The National Diabetes Education Program states there are more than 25 million Americans who are diabetic. That number is over 8 percent of all people in the United States who have to take a blood test, multiple times a day, to make sure their blood sugar is at the proper level. Needless to say, it's a big burden to everyone with diabetes to prick themselves, suffering pain on a daily basis just to keep healthy. It should be no big surprise that many people who suffer diabetes do not check their glucose levels as regularly as they should.
Medical experts have been looking for alternate ways to measure glucose for a long time. One promising method involves using the fluid in the eye, like tears. The difficulty lies in being able to gather and properly analyze a sample in the right way. Different companies and research teams have considered various methods, among them smart contact lenses.
Clear as Glass
Currently, the smart lenses under development are not like a smartphone. Unlike those ubiquitous communication devices, smart contacts will serve a limited, but very important purpose — at least at first. Even though the current generation of lenses has one specific purpose, there are already plans to do more in the future.
Google, under the direction of the team that created Google Glass, and in concert with the pharmaceutical firm Novartis, is currently working on FDA approval to create the first smart contacts in order to help patients manage diabetes without blood tests — and that may be only the beginning.
The move to put all information online also includes medical information. Just as Google Glass was able to access the internet, the same will theoretically be true of smart contacts, meaning your eye doctor can examine your eyes remotely, or potentially even treat you from a distance.
Currently, the goal is to create a pair of contacts with a microchip and a nearly imperceptible circuit. Instead of using blood, it will use the tears lubricating the eye to assess a diabetic's glucose level and send the information directly to a mobile device, so the wearer will know at all times what exactly his or her blood sugar level might be.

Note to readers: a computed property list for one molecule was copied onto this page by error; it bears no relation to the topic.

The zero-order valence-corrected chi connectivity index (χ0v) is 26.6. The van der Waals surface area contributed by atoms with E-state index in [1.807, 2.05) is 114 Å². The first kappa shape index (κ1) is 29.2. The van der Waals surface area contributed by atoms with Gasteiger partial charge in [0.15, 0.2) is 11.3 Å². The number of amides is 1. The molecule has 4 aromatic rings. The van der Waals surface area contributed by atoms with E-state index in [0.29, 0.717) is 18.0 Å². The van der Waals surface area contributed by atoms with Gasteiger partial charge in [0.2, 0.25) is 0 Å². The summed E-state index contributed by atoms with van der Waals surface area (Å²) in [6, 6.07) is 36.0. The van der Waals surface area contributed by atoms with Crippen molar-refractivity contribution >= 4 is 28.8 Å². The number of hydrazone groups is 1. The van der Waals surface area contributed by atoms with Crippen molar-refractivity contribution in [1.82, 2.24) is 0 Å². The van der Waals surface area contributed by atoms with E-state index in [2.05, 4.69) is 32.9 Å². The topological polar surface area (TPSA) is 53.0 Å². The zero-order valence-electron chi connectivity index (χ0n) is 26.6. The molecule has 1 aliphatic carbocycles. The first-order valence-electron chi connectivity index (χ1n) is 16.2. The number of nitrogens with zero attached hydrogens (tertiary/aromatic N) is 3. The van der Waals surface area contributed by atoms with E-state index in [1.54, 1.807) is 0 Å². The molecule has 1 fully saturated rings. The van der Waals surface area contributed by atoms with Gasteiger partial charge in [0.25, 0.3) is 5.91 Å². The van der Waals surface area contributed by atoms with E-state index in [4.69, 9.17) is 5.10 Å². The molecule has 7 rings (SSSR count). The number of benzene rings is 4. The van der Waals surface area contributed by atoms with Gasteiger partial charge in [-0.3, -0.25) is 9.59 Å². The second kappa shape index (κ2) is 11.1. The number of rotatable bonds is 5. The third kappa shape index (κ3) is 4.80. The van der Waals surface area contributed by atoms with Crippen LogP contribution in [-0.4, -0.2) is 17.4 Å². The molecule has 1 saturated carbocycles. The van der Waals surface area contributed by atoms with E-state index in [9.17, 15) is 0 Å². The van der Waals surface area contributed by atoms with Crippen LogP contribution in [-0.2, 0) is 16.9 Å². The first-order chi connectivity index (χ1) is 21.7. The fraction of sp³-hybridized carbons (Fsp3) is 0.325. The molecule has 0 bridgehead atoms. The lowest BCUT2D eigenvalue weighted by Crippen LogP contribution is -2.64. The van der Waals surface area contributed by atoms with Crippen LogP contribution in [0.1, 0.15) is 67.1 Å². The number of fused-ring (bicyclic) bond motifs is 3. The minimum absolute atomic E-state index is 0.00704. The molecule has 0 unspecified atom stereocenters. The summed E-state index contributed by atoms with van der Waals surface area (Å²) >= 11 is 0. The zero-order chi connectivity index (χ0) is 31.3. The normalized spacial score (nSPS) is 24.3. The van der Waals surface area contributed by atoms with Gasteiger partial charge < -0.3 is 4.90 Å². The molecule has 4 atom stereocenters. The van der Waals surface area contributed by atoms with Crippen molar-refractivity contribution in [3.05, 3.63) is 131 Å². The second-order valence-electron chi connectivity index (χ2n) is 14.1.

The lenses contain a small hole through which tear fluid can emerge and touch a monitor, which would constantly monitor the wearer's blood glucose levels. At this point in development, the device can take one reading per second. Inside the lens is also a tiny antenna, which sends the information to the wearer's mobile device. The low-powered microchip inside the lens will be powered by the mobile device, communicating and transmitting via RFID (radio-frequency identification). Included in all this technology, nearly invisible to the human eye, will be measures to prevent the lens from overheating.
Should the smart contacts be successful, the plans are to move beyond quality of life for diabetics into a whole range of technological devices that allow people to monitor and maintain their health. There are already fitness apps which monitor nutrition, exercise, and sleep patterns. This next step will go on to monitor far more than heart rate and blood pressure, allowing the user to gain preliminary diagnoses, perhaps even catching medical issues before they become bigger problems.
Novartis is also looking into ways to enhance the standard use of contact lenses, allowing people who need them to assist their vision to focus on close objects like a camera lens. Those who have difficulty reading would no longer need a separate pair of glasses — the lenses would autofocus at need.
The Next Step
The medical technology is only the first piece. Many are concerned, and rightly so, about the intimate medical data that will be transmitted through the air. Mobile security is a big issue to tackle in the creation of smart contacts. Not only is there a question of criminals accessing sensitive personal data, there is concern around the companies that will be collecting the data, which may use it for its own purposes, or be likewise vulnerable to hacking attempts from unscrupulous characters.
Google spokespersons are quick to assure those who worry about security of their personal information that the data will not ever become part of their servers. In fact, it won't even go through their computers in the same way they gather information from their other services.
The internet giant says they have taken steps to see that the transmitted data is safe from outside interference. This is especially important with medical data, given that the wrong information could be potentially fatal.
Smart lenses have a long way to go between now and potential approval from the FDA, but they are looking more and more like a potential way for diabetics, and eventually, everyone, to improve their health and quality of life.
Laura O’Donnell writes smart content on behalf of the LASIK surgeons at EyeCare 20/20. As an avid writer and learner, she loves to use her skills for engaging others in important topics in creative and effective ways. When she is not working, she loves meeting new people, traveling, and bringing her Pinterest dreams to life. Find her on LinkedIn.